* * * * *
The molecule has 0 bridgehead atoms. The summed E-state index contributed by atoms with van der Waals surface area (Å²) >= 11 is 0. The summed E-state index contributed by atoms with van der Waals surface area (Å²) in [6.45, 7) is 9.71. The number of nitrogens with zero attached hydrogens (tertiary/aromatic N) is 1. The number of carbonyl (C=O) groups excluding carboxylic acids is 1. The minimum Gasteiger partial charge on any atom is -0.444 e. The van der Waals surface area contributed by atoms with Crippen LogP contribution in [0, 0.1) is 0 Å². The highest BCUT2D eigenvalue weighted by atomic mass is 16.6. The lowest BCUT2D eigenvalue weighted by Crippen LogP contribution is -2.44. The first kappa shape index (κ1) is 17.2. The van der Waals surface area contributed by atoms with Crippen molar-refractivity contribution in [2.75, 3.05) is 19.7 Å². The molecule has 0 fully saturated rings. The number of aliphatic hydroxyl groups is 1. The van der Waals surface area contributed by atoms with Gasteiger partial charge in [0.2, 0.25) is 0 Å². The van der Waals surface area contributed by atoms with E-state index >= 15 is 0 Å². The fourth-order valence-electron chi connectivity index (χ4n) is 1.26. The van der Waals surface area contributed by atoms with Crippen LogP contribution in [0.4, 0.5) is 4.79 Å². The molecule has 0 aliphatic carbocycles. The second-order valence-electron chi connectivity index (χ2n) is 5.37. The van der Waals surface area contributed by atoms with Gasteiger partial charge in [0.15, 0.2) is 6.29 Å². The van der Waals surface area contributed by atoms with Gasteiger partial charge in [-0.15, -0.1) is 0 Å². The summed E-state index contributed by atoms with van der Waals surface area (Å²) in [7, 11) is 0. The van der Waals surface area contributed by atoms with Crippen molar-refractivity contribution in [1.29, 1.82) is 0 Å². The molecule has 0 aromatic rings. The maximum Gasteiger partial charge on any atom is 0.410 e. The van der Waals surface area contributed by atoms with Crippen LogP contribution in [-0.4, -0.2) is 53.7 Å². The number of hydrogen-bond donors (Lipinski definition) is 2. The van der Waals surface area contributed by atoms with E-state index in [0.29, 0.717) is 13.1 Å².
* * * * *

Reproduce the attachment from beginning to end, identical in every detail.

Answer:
The molecule has 0 bridgehead atoms. The summed E-state index contributed by atoms with van der Waals surface area (Å²) >= 11 is 0. The summed E-state index contributed by atoms with van der Waals surface area (Å²) in [6.45, 7) is 9.71. The number of nitrogens with zero attached hydrogens (tertiary/aromatic N) is 1. The number of carbonyl (C=O) groups excluding carboxylic acids is 1. The minimum Gasteiger partial charge on any atom is -0.444 e. The van der Waals surface area contributed by atoms with Crippen LogP contribution in [0, 0.1) is 0 Å². The highest BCUT2D eigenvalue weighted by atomic mass is 16.6. The lowest BCUT2D eigenvalue weighted by Crippen LogP contribution is -2.44. The first kappa shape index (κ1) is 17.2. The van der Waals surface area contributed by atoms with Crippen molar-refractivity contribution in [2.75, 3.05) is 19.7 Å². The molecule has 0 fully saturated rings. The number of aliphatic hydroxyl groups is 1. The van der Waals surface area contributed by atoms with Gasteiger partial charge in [0.2, 0.25) is 0 Å². The van der Waals surface area contributed by atoms with E-state index >= 15 is 0 Å². The fourth-order valence-electron chi connectivity index (χ4n) is 1.26. The van der Waals surface area contributed by atoms with Crippen LogP contribution in [0.4, 0.5) is 4.79 Å². The molecule has 0 aliphatic carbocycles. The second-order valence-electron chi connectivity index (χ2n) is 5.37. The van der Waals surface area contributed by atoms with Gasteiger partial charge in [0.15, 0.2) is 6.29 Å². The van der Waals surface area contributed by atoms with Gasteiger partial charge in [-0.15, -0.1) is 0 Å². The summed E-state index contributed by atoms with van der Waals surface area (Å²) in [7, 11) is 0. The van der Waals surface area contributed by atoms with Crippen molar-refractivity contribution in [1.29, 1.82) is 0 Å². The molecule has 0 aromatic rings. The maximum Gasteiger partial charge on any atom is 0.410 e. The van der Waals surface area contributed by atoms with Crippen LogP contribution in [-0.4, -0.2) is 53.7 Å². The number of hydrogen-bond donors (Lipinski definition) is 2. The van der Waals surface area contributed by atoms with E-state index in [0.29, 0.717) is 13.1 Å².